I can agree that some kinds of 'found it' logs may inconvinence someone else--such as the "found the cache spot but the cache was missing" type logs (although if you read the cache logs before you go look even that one shouldn't be a huge problem).

 

It's not like you have to go find that event cache just because I found it. It's not like someone else will try to go find that cache because I found an event cache--It's pretty obvious that the event cache was only there during the event, and after all, it isn't showing up in the list of caches in the area. I've seen people say that event caches "aren't fair" because they aren't permanent and won't be there to log the next week. That doesn't really sway me much---any cache could be gone by next week. They can be stolen, or washed away by a storm, or even just shut down because they owner thinks they've been there long enough.

 

Since I can't log an event cache into my regular list of found caches and because they do show up under the event category, please tell me why does it matter to you if I log event caches that the event host allows? It's not hidden, it's not hard to discover, it's not going to change your count one whit. Really, why does it matter? I'm trying to understand your position here, but I don't get it.

Edited by Neos2

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... why does it matter to you if I log event caches that the event host allows? It's not hidden, it's not hard to discover, it's not going to change your count one whit. Really, why does it matter? I'm trying to understand your position here, but I don't get it.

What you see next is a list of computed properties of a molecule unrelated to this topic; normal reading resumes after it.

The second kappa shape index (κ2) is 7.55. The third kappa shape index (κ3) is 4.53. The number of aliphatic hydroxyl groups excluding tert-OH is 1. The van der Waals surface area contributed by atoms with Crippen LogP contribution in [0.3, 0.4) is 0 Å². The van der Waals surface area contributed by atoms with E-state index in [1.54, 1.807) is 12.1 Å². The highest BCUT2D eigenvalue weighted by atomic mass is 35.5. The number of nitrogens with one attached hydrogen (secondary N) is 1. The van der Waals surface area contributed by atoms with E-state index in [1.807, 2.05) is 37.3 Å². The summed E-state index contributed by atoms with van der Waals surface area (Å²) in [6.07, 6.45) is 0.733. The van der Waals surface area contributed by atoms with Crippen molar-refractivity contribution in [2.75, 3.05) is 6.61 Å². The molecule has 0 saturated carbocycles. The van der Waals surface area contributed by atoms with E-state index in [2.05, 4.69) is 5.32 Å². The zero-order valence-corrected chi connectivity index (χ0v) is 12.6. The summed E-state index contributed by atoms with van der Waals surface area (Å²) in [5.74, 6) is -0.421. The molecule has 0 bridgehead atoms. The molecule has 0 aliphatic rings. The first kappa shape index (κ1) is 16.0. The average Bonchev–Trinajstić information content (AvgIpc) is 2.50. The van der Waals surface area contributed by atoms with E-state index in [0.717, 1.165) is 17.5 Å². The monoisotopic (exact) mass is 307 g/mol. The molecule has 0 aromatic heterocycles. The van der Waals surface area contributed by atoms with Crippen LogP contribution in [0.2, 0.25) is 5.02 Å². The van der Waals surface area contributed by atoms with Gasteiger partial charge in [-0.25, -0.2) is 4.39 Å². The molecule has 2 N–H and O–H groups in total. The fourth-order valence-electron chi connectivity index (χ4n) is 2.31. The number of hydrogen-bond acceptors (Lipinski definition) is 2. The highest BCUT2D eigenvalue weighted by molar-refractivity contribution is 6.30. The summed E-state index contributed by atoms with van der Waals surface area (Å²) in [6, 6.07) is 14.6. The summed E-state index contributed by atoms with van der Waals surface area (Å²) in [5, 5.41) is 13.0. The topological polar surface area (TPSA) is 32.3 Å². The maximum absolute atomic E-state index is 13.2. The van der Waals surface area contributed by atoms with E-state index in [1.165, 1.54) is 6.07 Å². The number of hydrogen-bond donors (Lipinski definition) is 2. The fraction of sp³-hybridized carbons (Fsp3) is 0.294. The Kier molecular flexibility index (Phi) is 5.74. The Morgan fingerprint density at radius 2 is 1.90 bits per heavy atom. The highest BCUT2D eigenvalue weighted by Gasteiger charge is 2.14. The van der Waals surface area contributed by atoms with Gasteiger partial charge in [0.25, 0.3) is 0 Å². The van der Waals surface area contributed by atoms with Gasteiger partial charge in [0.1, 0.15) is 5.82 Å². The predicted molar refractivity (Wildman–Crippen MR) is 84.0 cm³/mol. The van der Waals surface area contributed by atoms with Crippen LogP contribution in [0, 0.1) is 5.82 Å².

Because the host did not get those caches approved. The rest of us cachers have no idea if they broke any of several good rules in place for good reasons. You finders don't even know that unless you have some caches under your belt and know all the land managers and their situation.

 

This is valid wiht public or private logs.

 

For what it's worth if onine logs were allowed to be kept private and I could not read them as a cache owner I'd opt out of my caches being loggable by "private loggers". As a finder caches would lose ome of thier flavor and the community would be less than it is now because a lot of my community spirit comes from reading logs.

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For what it's worth if onine logs were allowed to be kept private and I could not read them as a cache owner I'd opt out of my caches being loggable by "private loggers". As a finder caches would lose ome of thier flavor and the community would be less than it is now because a lot of my community spirit comes from reading logs.

On-line cache logs (including DNFs and Notes) have a special value that goes beyond their obvious purpose as record keepers. In an activity that, at its core, attempts to create a random momentary connection between two arbitrary people (seeker and hider), the log is the specific public point of contact. And of all the log types, the 'Found it' and 'Attended' logs carry a little bit of extra weight, perhaps because they are the log types that kind of complete the transaction that was intended when the hider placed the cache (or set up the event).